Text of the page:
Join us as we close out our program year with our Fall Conversation
Monday, November 15
7:00 pm ET
via Zoom (register below for link)
How Has Food Mended Cambridge?
Over the course of 2021, History Cambridge has been exploring the ways in which the city has repaired its social, economic, and political fabric in the wake of historical crisis points—as well as the ways in which the need for mending remains. As a means of both physical and emotional nourishment, food has played a central part in the creation of family and community ties in the city. In this program we will examine the ways in which the proliferation of restaurants serving Asian, African, Latin American, and Middle Eastern cuisine impacted Cambridge in the 20th century. To what extent did the presence of these restaurants create a deeper awareness of the struggles and contributions of immigrants to the city? How did the act of eating “new” types of food affect how Cantabrigians thought about the political climate of the 20th century?
We will be joined in this program by Stephen Chen, son of famed Cambridge chef Joyce Chen and the Owner and President of Joyce Chen Foods, Dr. Merry White, Professor of Anthropology at Boston University, Dr. Megan Alias, Director of the Gastronomy Program at Boston University, and Gus Rancatore, Cambridge restaurateur and author. Together they will discuss the ways in which Cambridge’s restaurant community was changed by the emergence of a variety of diverse cuisines over the past century, examining the ways in which food has served as a means of connection and how it has, at times, fallen short of this goal. The panel presentation will be followed by Q&A with the audience for a deeper exploration of the role of foodways in mending Cambridge.
Stephen Chen is son of famed Cambridge chef Joyce Chen and the Owner and President of Joyce Chen Foods. Founded in 1958 and based on the standards and recipes of Joyce Chen, an innovator of northern-Chinese cuisine, Joyce Chen Foods manufactures and distributes healthy innovative Asian sauces, condiments and more. Born and raised in Cambridge, Stephen Chen is dedicated to preserving and sharing his mother’s legacy in the city’s culinary history.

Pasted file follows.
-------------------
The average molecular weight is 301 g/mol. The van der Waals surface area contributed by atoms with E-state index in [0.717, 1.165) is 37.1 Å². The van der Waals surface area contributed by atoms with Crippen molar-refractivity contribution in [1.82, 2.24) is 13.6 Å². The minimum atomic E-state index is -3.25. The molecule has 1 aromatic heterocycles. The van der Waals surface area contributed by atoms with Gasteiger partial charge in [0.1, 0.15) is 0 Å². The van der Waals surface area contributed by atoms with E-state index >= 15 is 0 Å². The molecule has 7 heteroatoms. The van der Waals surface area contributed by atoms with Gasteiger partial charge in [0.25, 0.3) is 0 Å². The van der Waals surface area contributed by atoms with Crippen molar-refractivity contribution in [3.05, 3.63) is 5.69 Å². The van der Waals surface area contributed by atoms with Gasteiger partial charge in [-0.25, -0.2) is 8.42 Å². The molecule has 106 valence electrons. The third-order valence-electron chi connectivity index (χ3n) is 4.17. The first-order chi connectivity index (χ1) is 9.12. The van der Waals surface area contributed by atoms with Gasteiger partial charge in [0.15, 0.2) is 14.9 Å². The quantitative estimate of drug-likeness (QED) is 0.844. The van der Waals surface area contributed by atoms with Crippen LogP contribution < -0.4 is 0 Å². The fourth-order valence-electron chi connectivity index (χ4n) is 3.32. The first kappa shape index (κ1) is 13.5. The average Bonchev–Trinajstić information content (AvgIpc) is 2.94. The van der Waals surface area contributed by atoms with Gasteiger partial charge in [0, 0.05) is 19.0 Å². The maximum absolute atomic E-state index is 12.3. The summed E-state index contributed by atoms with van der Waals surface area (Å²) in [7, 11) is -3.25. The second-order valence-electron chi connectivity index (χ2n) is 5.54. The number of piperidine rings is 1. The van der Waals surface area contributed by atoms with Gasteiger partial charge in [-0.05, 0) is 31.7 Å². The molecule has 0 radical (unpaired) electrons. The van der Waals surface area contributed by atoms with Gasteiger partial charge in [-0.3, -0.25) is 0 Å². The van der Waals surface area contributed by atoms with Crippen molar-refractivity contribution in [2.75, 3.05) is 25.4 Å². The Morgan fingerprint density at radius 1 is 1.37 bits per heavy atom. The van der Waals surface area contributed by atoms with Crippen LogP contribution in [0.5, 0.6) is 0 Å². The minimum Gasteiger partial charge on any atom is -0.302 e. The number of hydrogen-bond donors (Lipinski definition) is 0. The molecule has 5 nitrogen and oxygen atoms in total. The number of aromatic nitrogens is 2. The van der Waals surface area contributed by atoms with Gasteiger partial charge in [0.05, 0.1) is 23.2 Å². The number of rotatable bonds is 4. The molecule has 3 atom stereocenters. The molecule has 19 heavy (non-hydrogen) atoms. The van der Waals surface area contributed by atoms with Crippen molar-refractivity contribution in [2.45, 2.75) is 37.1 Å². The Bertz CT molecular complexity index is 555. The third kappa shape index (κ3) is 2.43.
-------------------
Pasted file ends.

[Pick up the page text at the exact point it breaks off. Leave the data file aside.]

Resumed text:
Merry (“Corky”) White is Professor of Anthropology at Boston University, with specialties in Japanese studies, food, and travel. A caterer prior to entering graduate school, she has written two cookbooks, one of which—first published in the mid-1970s—was recently reissued by Princeton University Press. Her current project is Don’t Tell the Kinder, a family history of art and rescue in the exhibition, “Try All What is Possible”: How Emil Singer’s Art Saved Lives, 1936-1942.
Megan Elias is a historian and gastronomist whose work and research explores the rich history of food and culture through prisms of food writing, markets, and home economics. In addition to developing curricula and producing online courses, Dr. Elias has designed and taught classes in the areas of food studies, food in world history, American women’s history, and African-American history. Elias is the author of Food on the Page: Cookbooks and American Culture (2017) as well as other books, book chapters, and articles about food history.
Gus Rancatore is the co-founder of Toscanini, the Cambridge-based shop that The New York Times says makes “the best ice cream in the world.”
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